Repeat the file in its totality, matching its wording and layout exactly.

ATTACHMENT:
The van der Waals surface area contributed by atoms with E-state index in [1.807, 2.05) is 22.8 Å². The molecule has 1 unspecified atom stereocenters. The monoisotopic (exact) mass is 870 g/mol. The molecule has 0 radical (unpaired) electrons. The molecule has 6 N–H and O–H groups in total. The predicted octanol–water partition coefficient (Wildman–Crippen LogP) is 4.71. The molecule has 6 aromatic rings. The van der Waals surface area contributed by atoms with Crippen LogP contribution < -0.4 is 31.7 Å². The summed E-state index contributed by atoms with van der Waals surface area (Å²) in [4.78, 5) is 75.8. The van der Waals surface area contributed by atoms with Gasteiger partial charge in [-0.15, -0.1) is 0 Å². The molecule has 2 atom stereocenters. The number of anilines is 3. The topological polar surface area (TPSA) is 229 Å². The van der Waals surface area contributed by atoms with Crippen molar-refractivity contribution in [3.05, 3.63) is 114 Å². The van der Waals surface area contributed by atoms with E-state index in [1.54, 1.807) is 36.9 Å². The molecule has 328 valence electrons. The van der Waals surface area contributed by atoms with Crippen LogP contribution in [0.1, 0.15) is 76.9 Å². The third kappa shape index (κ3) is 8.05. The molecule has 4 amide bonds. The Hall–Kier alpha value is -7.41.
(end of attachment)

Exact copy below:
The van der Waals surface area contributed by atoms with E-state index in [1.807, 2.05) is 22.8 Å². The molecule has 1 unspecified atom stereocenters. The monoisotopic (exact) mass is 870 g/mol. The molecule has 0 radical (unpaired) electrons. The molecule has 6 N–H and O–H groups in total. The predicted octanol–water partition coefficient (Wildman–Crippen LogP) is 4.71. The molecule has 6 aromatic rings. The van der Waals surface area contributed by atoms with Crippen LogP contribution < -0.4 is 31.7 Å². The summed E-state index contributed by atoms with van der Waals surface area (Å²) in [4.78, 5) is 75.8. The van der Waals surface area contributed by atoms with Gasteiger partial charge in [-0.15, -0.1) is 0 Å². The molecule has 2 atom stereocenters. The number of anilines is 3. The topological polar surface area (TPSA) is 229 Å². The van der Waals surface area contributed by atoms with Crippen molar-refractivity contribution in [3.05, 3.63) is 114 Å². The van der Waals surface area contributed by atoms with E-state index in [1.54, 1.807) is 36.9 Å². The molecule has 328 valence electrons. The van der Waals surface area contributed by atoms with Crippen LogP contribution in [0.1, 0.15) is 76.9 Å². The third kappa shape index (κ3) is 8.05. The molecule has 4 amide bonds. The Hall–Kier alpha value is -7.41.